Carol saw Eberhard’s furniture in The RE Store and was compelled to get him involved. “The RE Store is my favorite place. That is where I always look for cool, funky things. I saw some furniture that Eberhard had done and I said, ‘I’ve got to reach out to this guy. He’s got what is in my mind and he can make it happen.”

The RE Store installed a set of sliding double doors between the main dining room and Blaine’s kitchen, a single sliding door unit made from cabinet doors that can partition off the private dining room, and a side table made from salvaged lumber and glass.

And so The Willows was renewed: the remodel was completed, the geoducks were dug, the local fish were caught, the farm out back produced prolifically, wildcrafted ingredients were harvested from the native forests, and the table was set.

For a truly local, gastronomically incredible experience, contact The Willows and leave behind your previously conceived notions of eating local.

Posted in: Green business, RE Store Rockstar Project, Stories about contractors, Stories about people, Stories about stuff, Transforming the building industry, Video posts

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How to make tables from recycled materials II: Edging with trim

Ensemble of short tables

Ensemble of short tables made with these techniques

So you learned how to make a solid base for your table in the first video. In this second part of The RE Store’s REvision Division video series about making small tables from reclaimed materials, learn innovative ways to use salvaged materials for the rim of a small table. Watch Eberhard use corner blocks and pieces of moulding to create easy, forgiving details with the table tops. These techniques eliminate tricky mitre cuts and joints around the rim of a table.

REvision Division galleries at The RE Store in Seattle (Ballard) or Bellingham feature one-of-a-kind furniture and decor items built in Bellingham by The RE Store. Come view the latest highly affordable, stylish and creative reuse examples or steal our ideas to design your own pieces.

Posted in: Reference and resources, Video posts, You can do it yourself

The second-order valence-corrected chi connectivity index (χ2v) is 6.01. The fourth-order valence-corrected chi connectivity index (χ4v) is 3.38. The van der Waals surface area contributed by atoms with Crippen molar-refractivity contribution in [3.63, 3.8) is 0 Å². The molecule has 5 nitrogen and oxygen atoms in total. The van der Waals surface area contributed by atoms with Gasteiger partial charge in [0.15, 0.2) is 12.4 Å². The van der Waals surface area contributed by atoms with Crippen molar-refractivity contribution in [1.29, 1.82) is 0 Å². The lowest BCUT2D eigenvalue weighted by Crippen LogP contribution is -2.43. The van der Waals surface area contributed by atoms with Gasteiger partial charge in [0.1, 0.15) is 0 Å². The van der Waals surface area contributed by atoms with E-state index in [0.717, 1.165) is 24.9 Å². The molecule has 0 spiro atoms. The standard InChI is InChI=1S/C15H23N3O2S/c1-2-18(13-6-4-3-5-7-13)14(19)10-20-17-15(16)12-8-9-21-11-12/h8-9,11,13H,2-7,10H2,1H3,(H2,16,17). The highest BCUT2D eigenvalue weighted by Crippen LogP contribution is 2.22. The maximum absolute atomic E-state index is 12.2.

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Make furniture with fast easy joining technique video

Eberhard shows angled screws in "butterfly technique"

Eberhard shows angled screws in “butterfly technique” for making fast furniture joints

Furniture joinery might seem like it requires years of practice and great attention to detail. Eberhard Eichner, lead designer and builder in The RE Store’s REvision Division, begs to differ. The 30-year veteran of finish carpentry, furniture making and repair has figured out a way to quickly create strong joints when building furniture. Using his “butterfly technique” he quickly fastens items like salvaged cabinet doors, used hollow core doors, reclaimed trim and scrap lumber to create beautiful, strong and functional furniture and home decor items. Watch the video to see the ease of the butterfly technique.

Time 2:47

Visit the The RE Store’s REvision Division gallery inside our store to see the latest furniture creations. Each day is a new treasure hunt of the latest salvaged and reclaimed one-of-a-kind items.

Posted in: Reference and resources, Video posts, You can do it yourself

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How to make small tables from recycled materials – Part 1:Table Underpinnings

Ensemble of short tables

Short tables demonstrated in the video

Watch the latest do-it-yourself video below from The RE Store’s REvision Division. Get a mini-seminar in “How to make small tables from recycled materials” This video is the first chapter in the table making series, focusing on creating the legs and structural support for the table, known as the underpinnings.

See how to give different looks to your furniture piece by using parts like stair spindles, clusters of banister staves, or even cabinet doors. Eberhard walks you through the prepping of leg materials, attaching stretchers to the legs, and affixing the underpinnings to the table top. His three different styles of short tables will give you great ideas for your own project.